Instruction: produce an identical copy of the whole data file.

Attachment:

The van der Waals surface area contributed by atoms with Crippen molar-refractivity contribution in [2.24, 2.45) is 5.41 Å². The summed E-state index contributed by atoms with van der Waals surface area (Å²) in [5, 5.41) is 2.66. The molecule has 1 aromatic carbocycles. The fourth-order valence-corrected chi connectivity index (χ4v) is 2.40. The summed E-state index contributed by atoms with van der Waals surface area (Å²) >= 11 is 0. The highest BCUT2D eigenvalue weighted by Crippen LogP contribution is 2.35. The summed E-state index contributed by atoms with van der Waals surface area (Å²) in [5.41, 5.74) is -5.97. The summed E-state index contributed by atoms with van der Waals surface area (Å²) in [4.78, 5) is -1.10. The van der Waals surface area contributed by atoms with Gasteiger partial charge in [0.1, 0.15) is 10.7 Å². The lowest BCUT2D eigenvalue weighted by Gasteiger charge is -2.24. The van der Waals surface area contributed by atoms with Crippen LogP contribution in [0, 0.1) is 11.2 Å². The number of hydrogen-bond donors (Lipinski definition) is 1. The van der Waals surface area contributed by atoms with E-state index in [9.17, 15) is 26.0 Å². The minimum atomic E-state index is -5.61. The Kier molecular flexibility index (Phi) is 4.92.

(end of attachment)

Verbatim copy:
The van der Waals surface area contributed by atoms with Crippen molar-refractivity contribution in [2.24, 2.45) is 5.41 Å². The summed E-state index contributed by atoms with van der Waals surface area (Å²) in [5, 5.41) is 2.66. The molecule has 1 aromatic carbocycles. The fourth-order valence-corrected chi connectivity index (χ4v) is 2.40. The summed E-state index contributed by atoms with van der Waals surface area (Å²) >= 11 is 0. The highest BCUT2D eigenvalue weighted by Crippen LogP contribution is 2.35. The summed E-state index contributed by atoms with van der Waals surface area (Å²) in [5.41, 5.74) is -5.97. The summed E-state index contributed by atoms with van der Waals surface area (Å²) in [4.78, 5) is -1.10. The van der Waals surface area contributed by atoms with Gasteiger partial charge in [0.1, 0.15) is 10.7 Å². The lowest BCUT2D eigenvalue weighted by Gasteiger charge is -2.24. The van der Waals surface area contributed by atoms with Crippen LogP contribution in [0, 0.1) is 11.2 Å². The number of hydrogen-bond donors (Lipinski definition) is 1. The van der Waals surface area contributed by atoms with E-state index in [9.17, 15) is 26.0 Å². The minimum atomic E-state index is -5.61. The Kier molecular flexibility index (Phi) is 4.92.